Decreased white matter connectivity in a single-gene disorder of cognitive development

Cognitive and psychiatric disorders represent a major disease burden across the lifespan. In most cases these disorders are at least partially heritable, with a familial association representing a major risk factor. However, because of the overlapping and highly heterogeneous nature of these disorders it has been extremely difficult to establish specific genes associated with particular elements of cognitive impairment. Furthermore, this heterogeneity has also proven a substantial barrier to identifying the neurobiological pathways by which particular genes influence behaviour and cognition. Whilst rare, neurodevelopmental cognitive disorders of known genetic origin offer a window into these pathways. Knowledge of the genetic cause can highlight cellular and molecular processes critical for typical development. Furthermore, their relative homogeneity allows the researcher to establish the subsequent neurobiological processes that mediate cognitive and behavioural outcomes. The current study investigated white matter structural connectivity in a group of individuals with a mutation in the ZDHHC9 gene. In addition to the common cause of impairment, these individuals have a shared cognitive profile and set of symptoms, the most prominent of which was substantial language impairment. The individuals with a ZDHHC9 mutation displayed reduced white matter connectivity, particularly in connections of the frontal lobe, relative to typical controls. An analysis of network properties using graph theory measures showed reductions in mean node strength, mean clustering coefficient, and global efficiency in the ZDHHC9 group. Furthermore, regional variation in graph measures across cortical regions were significantly associated with expression of ZDHHC9. The results demonstrate that a mutation in a single gene may impact on white matter organisation across the whole-brain, but with regionally specific effects. We show that white matter connectivity, and structural brain organisation, can provide an important intermediate phenotype for understanding the pathways by which genetic variation impacts upon cognitive ability.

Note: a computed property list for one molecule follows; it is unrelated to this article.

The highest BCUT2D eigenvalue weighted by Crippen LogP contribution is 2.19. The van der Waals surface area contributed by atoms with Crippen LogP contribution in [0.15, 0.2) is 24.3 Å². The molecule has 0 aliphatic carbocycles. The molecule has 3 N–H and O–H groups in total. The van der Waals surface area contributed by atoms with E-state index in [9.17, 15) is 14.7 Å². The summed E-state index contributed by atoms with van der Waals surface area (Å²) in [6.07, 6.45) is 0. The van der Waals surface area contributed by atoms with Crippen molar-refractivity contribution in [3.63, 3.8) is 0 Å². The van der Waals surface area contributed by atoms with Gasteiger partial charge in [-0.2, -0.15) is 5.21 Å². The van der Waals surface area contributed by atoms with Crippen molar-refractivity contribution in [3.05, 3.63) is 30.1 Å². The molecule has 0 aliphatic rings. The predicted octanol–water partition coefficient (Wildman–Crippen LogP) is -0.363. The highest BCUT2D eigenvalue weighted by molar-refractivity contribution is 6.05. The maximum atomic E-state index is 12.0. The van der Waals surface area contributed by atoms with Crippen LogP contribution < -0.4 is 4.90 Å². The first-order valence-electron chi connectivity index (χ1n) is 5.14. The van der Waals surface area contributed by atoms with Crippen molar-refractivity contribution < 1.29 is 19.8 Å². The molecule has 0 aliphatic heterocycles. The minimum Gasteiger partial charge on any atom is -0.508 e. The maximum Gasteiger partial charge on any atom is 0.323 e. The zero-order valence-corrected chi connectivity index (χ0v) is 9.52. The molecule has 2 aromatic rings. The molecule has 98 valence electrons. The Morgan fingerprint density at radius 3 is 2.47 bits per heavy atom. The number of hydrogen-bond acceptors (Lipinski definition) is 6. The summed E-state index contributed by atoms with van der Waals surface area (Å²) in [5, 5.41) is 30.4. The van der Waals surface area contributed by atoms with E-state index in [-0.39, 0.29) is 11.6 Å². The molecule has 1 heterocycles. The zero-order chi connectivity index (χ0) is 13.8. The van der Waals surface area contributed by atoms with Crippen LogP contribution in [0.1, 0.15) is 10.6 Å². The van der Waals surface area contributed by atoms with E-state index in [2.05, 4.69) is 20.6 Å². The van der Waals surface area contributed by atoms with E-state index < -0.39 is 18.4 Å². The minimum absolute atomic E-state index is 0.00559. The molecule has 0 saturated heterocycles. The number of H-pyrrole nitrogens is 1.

Many cognitive and psychiatric disorders are highly heritable (Lee 2013, Sullivan 2012, Haworth 2009). In some cases, genetic risk factors have been identified, but understanding the link between gene transcripts and cognitive or behavioural outcomes remains challenging. One reason for this is the heterogenous nature of the vast majority of these disorders. This also presents a challenge for establishing the neural endophenotypes that mediate any gene-cognition relationships; any group defined on the basis of a cognitive impairment or behavioural difficulty will likely contain individuals with different genetic and neural causes, making it difficult to establish any significant relationships at the group level. One promising approach has been to study brain organisation in groups of individuals that have rare genetic causes of those impairements (Meyer-Lindenberg 2009, Griffa 2013). These groups, whilst necessarily small, have an homogenous etiology, and can therefore provide a powerful means for studying the neurobiological pathways that mediate cognitive and behavioural phenotypes in the wider population. For instance, the study of brain differences in Williams syndrome has shown distinct pathways for processing of faces (Meyer-Lindenberg 2006). Similarly, the study of a rare familial speech disorder (KE family, FOXP2 mutation) highlighted the importance of striatal networks for emergent higher-order language skills (Watkins 2011, Liegeois 2011).